Since 1948, Ambedkar suffered from diabetes. He was bed-ridden from June to October in 1954 due to medication side-effects and poor eyesight.[100] His health worsened during 1955. Three days after completing his final manuscript The Buddha and His Dhamma, Ambedkar died in his sleep on 6 December 1956 at his home in Delhi.

A Buddhist cremation was organised at Dadar Chowpatty beach on 7 December,[105] attended by half a million grieving people.[106] A conversion program was organised on 16 December 1956,[107] so that cremation attendees were also converted to Buddhism at the same place.[107] Chaitya Bhoomi is the resting place of Ambedkar, which is India's most visited death memorial.[108][109][110] Every year on the Mahaparinirvan Diwas (death anniversary of Ambedkar) millions of people visit Chaitya Bhoomi to pay their respects to Babasaheb Ambedkar. The Chaitya Bhoomi memorial was inaugurated by his daughter-in-law, Meera Yashwant Ambedkar, on 5 December 1971.[111][112]

Ambedkar was survived by his second wife Savita Ambedkar (known as Maisaheb Ambedkar), who died in 2003,[113] and his son Yashwant Ambedkar (known as Bhaiyasaheb Ambedkar), who died in 1977.[114] Savita and Yashwant carried on the socio-religious movement started by B. R. Ambedkar. Yashwant served as the 2nd President of the Buddhist Society of India (1957–1977) and a member of the Maharashtra Legislative Council (1960–1966).[115][116] Ambedkar's elder grandson, Prakash Yashwant Ambedkar, is the chief-adviser of the Buddhist Society of India,[117] leads the Vanchit Bahujan Aghadi[118][119] and has served in both houses of the Indian Parliament.[119] Ambedkar's younger grandson, Anandraj Ambedkar leads the Republican Sena (tran: The "Republican Army").[120]

A number of unfinished typescripts and handwritten drafts were found among Ambedkar's notes and papers and gradually made available. Among these were Waiting for a Visa, which probably dates from 1935–36 and is an autobiographical work, and the Untouchables, or the Children of India's Ghetto, which refers to the census of 1951.[100]

A memorial for Ambedkar was established in his Delhi house at 26 Alipur Road. His birthdate is celebrated as a public holiday known as Ambedkar Jayanti or Bhim Jayanti. He was posthumously awarded India's highest civilian honour, the Bharat Ratna, in 1990.[121]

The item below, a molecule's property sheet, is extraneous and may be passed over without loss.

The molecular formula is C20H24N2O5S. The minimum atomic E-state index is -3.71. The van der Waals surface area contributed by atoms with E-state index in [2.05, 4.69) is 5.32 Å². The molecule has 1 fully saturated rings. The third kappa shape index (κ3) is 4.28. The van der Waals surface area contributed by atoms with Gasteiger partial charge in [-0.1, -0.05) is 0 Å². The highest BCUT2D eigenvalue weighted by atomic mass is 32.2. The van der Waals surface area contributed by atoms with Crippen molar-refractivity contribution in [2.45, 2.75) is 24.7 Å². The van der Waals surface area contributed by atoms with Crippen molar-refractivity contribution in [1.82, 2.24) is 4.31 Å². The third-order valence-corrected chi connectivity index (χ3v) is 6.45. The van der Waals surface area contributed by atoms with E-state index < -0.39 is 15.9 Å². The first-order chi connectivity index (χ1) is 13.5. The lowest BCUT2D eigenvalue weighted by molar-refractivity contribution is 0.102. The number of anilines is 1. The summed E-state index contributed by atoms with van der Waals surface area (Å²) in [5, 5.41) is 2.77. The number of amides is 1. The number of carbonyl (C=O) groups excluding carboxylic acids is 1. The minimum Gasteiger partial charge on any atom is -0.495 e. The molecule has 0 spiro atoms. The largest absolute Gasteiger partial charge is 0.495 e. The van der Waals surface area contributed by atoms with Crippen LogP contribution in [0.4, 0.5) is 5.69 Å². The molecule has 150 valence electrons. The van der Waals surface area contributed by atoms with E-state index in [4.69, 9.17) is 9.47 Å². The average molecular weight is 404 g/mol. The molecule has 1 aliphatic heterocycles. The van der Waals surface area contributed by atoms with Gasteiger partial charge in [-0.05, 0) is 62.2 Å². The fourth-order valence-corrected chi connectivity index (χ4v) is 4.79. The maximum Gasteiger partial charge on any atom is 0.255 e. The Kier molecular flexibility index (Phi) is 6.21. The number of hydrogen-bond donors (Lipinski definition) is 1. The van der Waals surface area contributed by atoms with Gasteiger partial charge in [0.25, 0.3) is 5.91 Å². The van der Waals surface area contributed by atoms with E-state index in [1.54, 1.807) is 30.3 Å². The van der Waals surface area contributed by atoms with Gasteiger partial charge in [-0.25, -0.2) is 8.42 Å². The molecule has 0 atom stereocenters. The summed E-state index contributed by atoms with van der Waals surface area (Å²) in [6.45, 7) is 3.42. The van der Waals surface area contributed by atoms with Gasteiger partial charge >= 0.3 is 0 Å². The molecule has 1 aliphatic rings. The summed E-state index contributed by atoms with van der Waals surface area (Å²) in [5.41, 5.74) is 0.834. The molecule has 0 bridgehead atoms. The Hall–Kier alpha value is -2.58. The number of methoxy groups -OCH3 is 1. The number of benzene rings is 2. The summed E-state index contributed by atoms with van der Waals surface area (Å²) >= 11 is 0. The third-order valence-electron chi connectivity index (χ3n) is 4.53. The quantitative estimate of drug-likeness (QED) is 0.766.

On the anniversary of his birth and death, and on Dhamma Chakra Pravartan Din (14 October) at Nagpur, at least half a million people gather to pay homage to him at his memorial in Mumbai.[122] Thousands of bookshops are set up, and books are sold. His message to his followers was "educate, agitate, organise!".[123]

Ambedkar's legacy as a socio-political reformer, had a deep effect on modern India.[124][125] In post-Independence India, his socio-political thought is respected across the political spectrum. His initiatives have influenced various spheres of life and transformed the way India today looks at socio-economic policies, education and affirmative action through socio-economic and legal incentives. His reputation as a scholar led to his appointment as free India's first law minister, and chairman of the committee for drafting the constitution. He passionately believed in individual freedom and criticised caste society. His accusations of Hinduism as being the foundation of the caste system made him controversial and unpopular among Hindus.[126] His conversion to Buddhism sparked a revival in interest in Buddhist philosophy in India and abroad.[127]

Many public institutions are named in his honour, and the Dr. Babasaheb Ambedkar International Airport in Nagpur, otherwise known as Sonegaon Airport. , Ambedkar University Delhi is also named in his honour.

The Maharashtra government has acquired a house in London where Ambedkar lived during his days as a student in the 1920s. The house is expected to be converted into a museum-cum-memorial to Ambedkar.[128]

Ambedkar was voted "the Greatest Indian" in 2012 by a poll organised by History TV18 and CNN IBN, ahead of Patel and Nehru.[129] Nearly 20 million votes were cast.[129] Due to his role in economics, Narendra Jadhav, a notable Indian economist,[130] has said that Ambedkar was "the highest educated Indian economist of all times."[131] Amartya Sen, said that Ambedkar is "father of my economics", and "he was highly controversial figure in his home country, though it was not the reality. His contribution in the field of economics is marvelous and will be remembered forever."[132][133]